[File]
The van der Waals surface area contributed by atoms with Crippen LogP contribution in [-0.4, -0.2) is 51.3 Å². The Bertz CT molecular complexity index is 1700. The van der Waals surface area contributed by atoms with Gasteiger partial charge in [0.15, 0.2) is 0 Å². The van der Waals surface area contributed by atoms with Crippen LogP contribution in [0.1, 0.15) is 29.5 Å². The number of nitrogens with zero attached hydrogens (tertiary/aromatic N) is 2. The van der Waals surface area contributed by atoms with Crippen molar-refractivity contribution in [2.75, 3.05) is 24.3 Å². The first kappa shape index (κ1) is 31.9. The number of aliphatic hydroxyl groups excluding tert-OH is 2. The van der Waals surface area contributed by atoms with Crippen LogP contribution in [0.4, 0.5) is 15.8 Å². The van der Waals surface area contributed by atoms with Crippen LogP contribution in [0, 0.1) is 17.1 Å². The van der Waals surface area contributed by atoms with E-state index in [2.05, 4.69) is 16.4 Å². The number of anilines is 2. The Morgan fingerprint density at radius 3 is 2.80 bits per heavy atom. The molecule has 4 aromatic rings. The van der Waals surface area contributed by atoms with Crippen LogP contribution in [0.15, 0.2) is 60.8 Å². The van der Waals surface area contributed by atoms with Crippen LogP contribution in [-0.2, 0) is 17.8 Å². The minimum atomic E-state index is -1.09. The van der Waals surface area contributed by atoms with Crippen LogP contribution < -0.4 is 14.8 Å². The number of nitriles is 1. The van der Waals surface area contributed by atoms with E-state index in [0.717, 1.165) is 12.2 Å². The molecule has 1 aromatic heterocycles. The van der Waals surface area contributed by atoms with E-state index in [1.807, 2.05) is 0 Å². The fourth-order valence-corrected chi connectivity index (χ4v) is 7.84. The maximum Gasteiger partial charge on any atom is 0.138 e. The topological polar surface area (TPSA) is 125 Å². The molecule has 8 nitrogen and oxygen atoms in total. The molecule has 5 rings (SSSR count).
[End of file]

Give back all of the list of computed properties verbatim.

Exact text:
The van der Waals surface area contributed by atoms with Crippen LogP contribution in [-0.4, -0.2) is 51.3 Å². The Bertz CT molecular complexity index is 1700. The van der Waals surface area contributed by atoms with Gasteiger partial charge in [0.15, 0.2) is 0 Å². The van der Waals surface area contributed by atoms with Crippen LogP contribution in [0.1, 0.15) is 29.5 Å². The number of nitrogens with zero attached hydrogens (tertiary/aromatic N) is 2. The van der Waals surface area contributed by atoms with Crippen molar-refractivity contribution in [2.75, 3.05) is 24.3 Å². The first kappa shape index (κ1) is 31.9. The number of aliphatic hydroxyl groups excluding tert-OH is 2. The van der Waals surface area contributed by atoms with Crippen LogP contribution in [0.4, 0.5) is 15.8 Å². The van der Waals surface area contributed by atoms with Crippen LogP contribution in [0, 0.1) is 17.1 Å². The van der Waals surface area contributed by atoms with E-state index in [2.05, 4.69) is 16.4 Å². The number of anilines is 2. The Morgan fingerprint density at radius 3 is 2.80 bits per heavy atom. The molecule has 4 aromatic rings. The van der Waals surface area contributed by atoms with Crippen LogP contribution in [0.15, 0.2) is 60.8 Å². The van der Waals surface area contributed by atoms with Crippen LogP contribution in [-0.2, 0) is 17.8 Å². The minimum atomic E-state index is -1.09. The van der Waals surface area contributed by atoms with Crippen LogP contribution < -0.4 is 14.8 Å². The number of nitriles is 1. The van der Waals surface area contributed by atoms with E-state index in [0.717, 1.165) is 12.2 Å². The molecule has 1 aromatic heterocycles. The van der Waals surface area contributed by atoms with E-state index in [1.807, 2.05) is 0 Å². The fourth-order valence-corrected chi connectivity index (χ4v) is 7.84. The maximum Gasteiger partial charge on any atom is 0.138 e. The topological polar surface area (TPSA) is 125 Å². The molecule has 8 nitrogen and oxygen atoms in total. The molecule has 5 rings (SSSR count).